“The new parliamentary tax committee will be the space to shape debate on this. Its first meeting is on Wednesday so these big leaks are a nice coincidence. They show there is a clear and urgent need to reform international systems against financial crime” Sven Giegold MEP

“Its first meeting is on Wednesday so these big leaks are a nice coincidence. They show there is a clear and urgent need to reform international systems against financial crime.”

“This coincidence is also timely because, due to the pandemic, public coffers are empty when they are needed most. So, this is a chance to step up the fight against tax dumping and financial fraud.”

Giegold went on, “It is scandalous that large international banks continue to allow money laundering on a large scale even after the global financial crisis. All promises by global banks to keep their hands off criminal money have become untrustworthy at the latest now. It is state failure on a grand scale that public authorities have for years shown themselves incapable of putting an end to this growing financial crime.”

He said the Greens will demand an “evaluation and a hearing” on the FinCEN leaks in the new tax committee, adding, “It will be particularly interesting to find out exactly when and which of the banks involved last made questionable transactions. The new media reports are unclear.”

“At all levels, the rule of law needs a strengthening of the prosecution of financial crime. The globalisation of crime needs a forceful European response. The joint supervision of money laundering with a European Financial Intelligence Unit [FIU] must now come quickly. The resistance of many Member States to a European FIU is a scandal in the face of new revelations. If the crime is international, the prosecution must not remain national.”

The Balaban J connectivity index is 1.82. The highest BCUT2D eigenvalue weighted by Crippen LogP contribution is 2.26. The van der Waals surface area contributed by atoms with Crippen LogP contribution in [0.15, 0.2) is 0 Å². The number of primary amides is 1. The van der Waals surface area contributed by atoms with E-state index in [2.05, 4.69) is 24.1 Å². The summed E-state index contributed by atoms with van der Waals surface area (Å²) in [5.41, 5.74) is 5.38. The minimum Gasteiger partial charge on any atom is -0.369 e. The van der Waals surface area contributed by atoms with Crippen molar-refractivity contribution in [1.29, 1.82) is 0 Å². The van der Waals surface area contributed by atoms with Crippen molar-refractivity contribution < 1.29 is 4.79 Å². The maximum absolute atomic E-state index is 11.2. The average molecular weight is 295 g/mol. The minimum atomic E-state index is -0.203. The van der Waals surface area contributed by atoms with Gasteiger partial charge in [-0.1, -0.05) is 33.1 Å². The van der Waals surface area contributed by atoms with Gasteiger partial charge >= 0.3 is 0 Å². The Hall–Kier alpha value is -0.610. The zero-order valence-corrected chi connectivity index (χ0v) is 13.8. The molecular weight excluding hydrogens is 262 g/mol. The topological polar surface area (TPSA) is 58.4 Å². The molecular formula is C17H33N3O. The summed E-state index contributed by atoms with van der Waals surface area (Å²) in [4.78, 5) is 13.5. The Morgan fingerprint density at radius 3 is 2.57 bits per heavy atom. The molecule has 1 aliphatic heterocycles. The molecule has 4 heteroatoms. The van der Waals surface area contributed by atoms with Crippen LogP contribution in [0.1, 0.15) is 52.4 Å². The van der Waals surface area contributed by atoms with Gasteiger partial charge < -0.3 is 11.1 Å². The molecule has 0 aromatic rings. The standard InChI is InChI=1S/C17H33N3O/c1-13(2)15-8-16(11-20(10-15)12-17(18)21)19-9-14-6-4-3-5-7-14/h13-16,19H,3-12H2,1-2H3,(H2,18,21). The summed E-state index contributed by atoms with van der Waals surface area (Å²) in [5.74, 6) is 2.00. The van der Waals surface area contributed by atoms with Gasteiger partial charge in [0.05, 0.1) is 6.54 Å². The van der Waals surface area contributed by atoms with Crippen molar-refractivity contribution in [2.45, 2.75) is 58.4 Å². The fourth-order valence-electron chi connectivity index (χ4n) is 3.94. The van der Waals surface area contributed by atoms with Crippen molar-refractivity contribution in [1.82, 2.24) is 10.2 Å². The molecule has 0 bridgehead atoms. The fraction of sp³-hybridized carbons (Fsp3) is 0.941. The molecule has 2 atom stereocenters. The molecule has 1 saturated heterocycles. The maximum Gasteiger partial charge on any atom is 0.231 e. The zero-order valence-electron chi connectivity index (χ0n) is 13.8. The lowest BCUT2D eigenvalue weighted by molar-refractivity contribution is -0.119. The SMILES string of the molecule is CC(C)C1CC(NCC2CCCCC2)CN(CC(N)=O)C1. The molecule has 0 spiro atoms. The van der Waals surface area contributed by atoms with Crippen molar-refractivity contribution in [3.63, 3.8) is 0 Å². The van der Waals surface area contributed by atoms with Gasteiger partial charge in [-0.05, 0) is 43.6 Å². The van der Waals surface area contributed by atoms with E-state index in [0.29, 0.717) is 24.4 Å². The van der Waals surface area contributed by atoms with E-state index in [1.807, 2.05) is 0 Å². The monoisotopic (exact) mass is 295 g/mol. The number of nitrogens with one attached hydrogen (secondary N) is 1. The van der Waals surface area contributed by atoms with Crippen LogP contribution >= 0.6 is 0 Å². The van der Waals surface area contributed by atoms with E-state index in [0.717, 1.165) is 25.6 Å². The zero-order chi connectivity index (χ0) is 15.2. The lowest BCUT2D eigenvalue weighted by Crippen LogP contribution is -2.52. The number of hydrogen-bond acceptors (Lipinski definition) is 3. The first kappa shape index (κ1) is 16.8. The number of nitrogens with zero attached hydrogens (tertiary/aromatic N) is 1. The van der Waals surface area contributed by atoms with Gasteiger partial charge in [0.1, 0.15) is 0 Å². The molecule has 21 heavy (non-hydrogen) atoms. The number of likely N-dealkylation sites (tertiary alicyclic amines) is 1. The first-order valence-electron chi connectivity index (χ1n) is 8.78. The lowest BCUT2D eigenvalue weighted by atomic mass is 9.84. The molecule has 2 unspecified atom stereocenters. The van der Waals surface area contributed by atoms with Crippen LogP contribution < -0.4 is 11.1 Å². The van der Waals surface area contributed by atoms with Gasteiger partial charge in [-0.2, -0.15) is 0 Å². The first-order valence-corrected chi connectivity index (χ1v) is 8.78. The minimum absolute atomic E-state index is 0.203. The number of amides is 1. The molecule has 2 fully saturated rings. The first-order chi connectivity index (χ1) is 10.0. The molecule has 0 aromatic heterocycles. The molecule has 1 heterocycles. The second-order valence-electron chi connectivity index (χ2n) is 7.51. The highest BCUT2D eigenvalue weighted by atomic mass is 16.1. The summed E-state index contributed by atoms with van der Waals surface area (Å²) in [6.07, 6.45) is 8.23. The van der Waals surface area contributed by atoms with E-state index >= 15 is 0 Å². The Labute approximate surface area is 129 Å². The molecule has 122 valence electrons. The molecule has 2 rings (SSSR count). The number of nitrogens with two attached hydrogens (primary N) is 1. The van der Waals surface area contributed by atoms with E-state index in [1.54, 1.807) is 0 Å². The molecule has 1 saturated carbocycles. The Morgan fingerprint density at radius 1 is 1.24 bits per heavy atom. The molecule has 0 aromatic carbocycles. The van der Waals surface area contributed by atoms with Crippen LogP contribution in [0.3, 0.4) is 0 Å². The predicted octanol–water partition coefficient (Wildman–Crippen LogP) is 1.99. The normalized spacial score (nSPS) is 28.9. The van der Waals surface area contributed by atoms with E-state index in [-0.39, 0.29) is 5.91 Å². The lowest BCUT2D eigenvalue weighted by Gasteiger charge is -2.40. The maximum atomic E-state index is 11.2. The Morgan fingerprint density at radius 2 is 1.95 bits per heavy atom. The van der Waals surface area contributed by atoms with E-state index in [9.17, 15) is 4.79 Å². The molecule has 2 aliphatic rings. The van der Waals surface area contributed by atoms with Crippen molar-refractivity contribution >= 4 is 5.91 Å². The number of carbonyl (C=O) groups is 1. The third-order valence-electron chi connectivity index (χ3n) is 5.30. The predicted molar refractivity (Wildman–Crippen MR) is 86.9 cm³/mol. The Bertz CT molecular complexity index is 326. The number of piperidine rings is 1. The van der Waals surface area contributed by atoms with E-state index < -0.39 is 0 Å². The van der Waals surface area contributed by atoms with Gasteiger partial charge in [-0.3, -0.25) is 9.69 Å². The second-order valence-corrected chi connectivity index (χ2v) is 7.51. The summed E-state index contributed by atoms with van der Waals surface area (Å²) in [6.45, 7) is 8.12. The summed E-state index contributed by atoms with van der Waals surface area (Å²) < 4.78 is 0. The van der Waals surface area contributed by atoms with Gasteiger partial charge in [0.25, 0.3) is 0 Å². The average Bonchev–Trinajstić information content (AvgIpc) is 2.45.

Commenting on the leaks, Tove Maria Ryding, Tax Justice Coordinator at the European Network on Debt and Development (Eurodad) said, “The FinCEN files give us a stark reminder of the fact that the job of cleaning up the global financial system cannot just be left to the banks. Our governments need to step up and create the safeguards, transparency, control and global cooperation needed to stop the international flow of illicit money.”

“In light of the Coronavirus crisis, this problem has never been more urgent. During the last financial crisis, governments put great effort into saving the banks, but often neglected the wellbeing of their citizens, who were faced with cuts in public funding for hospitals and schools while international illicit financial flows continued to drain the public coffers. This time has to be different.”

Further reaction came from Alex Cobham, chief executive at Tax Justice Network, who said the leaks show that “many of the world’s major financial institutions have comprehensively failed to meet their own responsibilities, in the name of turning a profit - however dirty.”

He said, “Swift and robust action is needed, including potential criminal charges, or banks will simply continue to treat the prospects of being caught and fined as a simple cost of business.”